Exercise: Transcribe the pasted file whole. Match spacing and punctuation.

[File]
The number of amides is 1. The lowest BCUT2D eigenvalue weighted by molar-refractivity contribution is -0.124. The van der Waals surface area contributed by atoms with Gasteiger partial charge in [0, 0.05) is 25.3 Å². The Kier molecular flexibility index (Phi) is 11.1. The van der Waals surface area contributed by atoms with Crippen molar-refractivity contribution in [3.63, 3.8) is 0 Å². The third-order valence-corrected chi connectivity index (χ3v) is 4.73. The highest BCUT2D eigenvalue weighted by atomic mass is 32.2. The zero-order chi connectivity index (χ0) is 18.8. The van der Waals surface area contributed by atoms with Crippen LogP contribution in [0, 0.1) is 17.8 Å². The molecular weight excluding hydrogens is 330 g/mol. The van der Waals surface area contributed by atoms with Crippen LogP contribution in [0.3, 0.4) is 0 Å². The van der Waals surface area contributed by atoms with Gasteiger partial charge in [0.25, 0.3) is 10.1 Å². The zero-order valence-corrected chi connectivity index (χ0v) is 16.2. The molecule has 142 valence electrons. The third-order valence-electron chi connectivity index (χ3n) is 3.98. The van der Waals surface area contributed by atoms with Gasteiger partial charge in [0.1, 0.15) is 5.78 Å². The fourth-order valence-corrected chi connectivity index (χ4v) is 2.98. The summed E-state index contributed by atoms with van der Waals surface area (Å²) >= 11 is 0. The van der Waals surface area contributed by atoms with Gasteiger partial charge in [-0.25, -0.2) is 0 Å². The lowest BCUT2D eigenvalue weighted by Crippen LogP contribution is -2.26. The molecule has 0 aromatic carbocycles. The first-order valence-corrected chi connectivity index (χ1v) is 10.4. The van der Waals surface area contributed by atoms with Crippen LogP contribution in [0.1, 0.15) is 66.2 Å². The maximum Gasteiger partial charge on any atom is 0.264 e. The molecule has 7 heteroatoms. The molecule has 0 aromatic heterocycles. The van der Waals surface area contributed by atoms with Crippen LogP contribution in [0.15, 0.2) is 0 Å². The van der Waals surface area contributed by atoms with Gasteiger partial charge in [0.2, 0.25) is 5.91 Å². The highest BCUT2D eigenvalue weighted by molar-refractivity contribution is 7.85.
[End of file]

The number of amides is 1. The lowest BCUT2D eigenvalue weighted by molar-refractivity contribution is -0.124. The van der Waals surface area contributed by atoms with Gasteiger partial charge in [0, 0.05) is 25.3 Å². The Kier molecular flexibility index (Phi) is 11.1. The van der Waals surface area contributed by atoms with Crippen molar-refractivity contribution in [3.63, 3.8) is 0 Å². The third-order valence-corrected chi connectivity index (χ3v) is 4.73. The highest BCUT2D eigenvalue weighted by atomic mass is 32.2. The zero-order chi connectivity index (χ0) is 18.8. The van der Waals surface area contributed by atoms with Crippen LogP contribution in [0, 0.1) is 17.8 Å². The molecular weight excluding hydrogens is 330 g/mol. The van der Waals surface area contributed by atoms with Crippen LogP contribution in [0.3, 0.4) is 0 Å². The van der Waals surface area contributed by atoms with Gasteiger partial charge in [0.25, 0.3) is 10.1 Å². The zero-order valence-corrected chi connectivity index (χ0v) is 16.2. The molecule has 142 valence electrons. The third-order valence-electron chi connectivity index (χ3n) is 3.98. The van der Waals surface area contributed by atoms with Gasteiger partial charge in [0.1, 0.15) is 5.78 Å². The fourth-order valence-corrected chi connectivity index (χ4v) is 2.98. The summed E-state index contributed by atoms with van der Waals surface area (Å²) >= 11 is 0. The van der Waals surface area contributed by atoms with Gasteiger partial charge in [-0.25, -0.2) is 0 Å². The lowest BCUT2D eigenvalue weighted by Crippen LogP contribution is -2.26. The molecule has 0 aromatic carbocycles. The first-order valence-corrected chi connectivity index (χ1v) is 10.4. The van der Waals surface area contributed by atoms with Crippen LogP contribution in [0.1, 0.15) is 66.2 Å². The maximum Gasteiger partial charge on any atom is 0.264 e. The molecule has 7 heteroatoms. The molecule has 0 aromatic heterocycles. The van der Waals surface area contributed by atoms with Crippen LogP contribution in [0.15, 0.2) is 0 Å². The van der Waals surface area contributed by atoms with Gasteiger partial charge in [0.2, 0.25) is 5.91 Å². The highest BCUT2D eigenvalue weighted by molar-refractivity contribution is 7.85.